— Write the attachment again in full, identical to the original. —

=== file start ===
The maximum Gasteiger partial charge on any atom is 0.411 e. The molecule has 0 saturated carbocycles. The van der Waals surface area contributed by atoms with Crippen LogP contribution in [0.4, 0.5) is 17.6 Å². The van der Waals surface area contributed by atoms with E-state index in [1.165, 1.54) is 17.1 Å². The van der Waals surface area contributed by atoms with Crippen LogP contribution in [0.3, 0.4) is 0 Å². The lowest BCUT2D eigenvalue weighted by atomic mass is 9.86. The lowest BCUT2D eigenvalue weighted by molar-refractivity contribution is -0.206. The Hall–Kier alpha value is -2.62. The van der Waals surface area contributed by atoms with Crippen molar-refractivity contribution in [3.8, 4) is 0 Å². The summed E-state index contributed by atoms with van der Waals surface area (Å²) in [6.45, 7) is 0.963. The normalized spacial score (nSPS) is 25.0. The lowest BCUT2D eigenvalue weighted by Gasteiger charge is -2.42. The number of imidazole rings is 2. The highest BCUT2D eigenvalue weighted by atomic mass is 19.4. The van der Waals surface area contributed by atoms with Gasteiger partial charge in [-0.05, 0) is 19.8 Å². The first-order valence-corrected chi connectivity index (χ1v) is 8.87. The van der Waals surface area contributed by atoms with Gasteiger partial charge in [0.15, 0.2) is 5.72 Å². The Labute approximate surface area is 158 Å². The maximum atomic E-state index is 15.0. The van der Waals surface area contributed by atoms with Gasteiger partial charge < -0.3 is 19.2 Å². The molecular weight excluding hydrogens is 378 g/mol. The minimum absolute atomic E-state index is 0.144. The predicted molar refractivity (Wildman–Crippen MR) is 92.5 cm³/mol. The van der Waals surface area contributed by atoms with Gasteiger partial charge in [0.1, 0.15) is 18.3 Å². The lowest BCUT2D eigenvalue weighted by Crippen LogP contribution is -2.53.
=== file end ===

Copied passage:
The maximum Gasteiger partial charge on any atom is 0.411 e. The molecule has 0 saturated carbocycles. The van der Waals surface area contributed by atoms with Crippen LogP contribution in [0.4, 0.5) is 17.6 Å². The van der Waals surface area contributed by atoms with E-state index in [1.165, 1.54) is 17.1 Å². The van der Waals surface area contributed by atoms with Crippen LogP contribution in [0.3, 0.4) is 0 Å². The lowest BCUT2D eigenvalue weighted by atomic mass is 9.86. The lowest BCUT2D eigenvalue weighted by molar-refractivity contribution is -0.206. The Hall–Kier alpha value is -2.62. The van der Waals surface area contributed by atoms with Crippen molar-refractivity contribution in [3.8, 4) is 0 Å². The summed E-state index contributed by atoms with van der Waals surface area (Å²) in [6.45, 7) is 0.963. The normalized spacial score (nSPS) is 25.0. The lowest BCUT2D eigenvalue weighted by Gasteiger charge is -2.42. The number of imidazole rings is 2. The highest BCUT2D eigenvalue weighted by atomic mass is 19.4. The van der Waals surface area contributed by atoms with Gasteiger partial charge in [-0.05, 0) is 19.8 Å². The first-order valence-corrected chi connectivity index (χ1v) is 8.87. The van der Waals surface area contributed by atoms with Gasteiger partial charge in [0.15, 0.2) is 5.72 Å². The Labute approximate surface area is 158 Å². The maximum atomic E-state index is 15.0. The van der Waals surface area contributed by atoms with Gasteiger partial charge < -0.3 is 19.2 Å². The molecular weight excluding hydrogens is 378 g/mol. The minimum absolute atomic E-state index is 0.144. The predicted molar refractivity (Wildman–Crippen MR) is 92.5 cm³/mol. The van der Waals surface area contributed by atoms with Gasteiger partial charge in [0.1, 0.15) is 18.3 Å². The lowest BCUT2D eigenvalue weighted by Crippen LogP contribution is -2.53.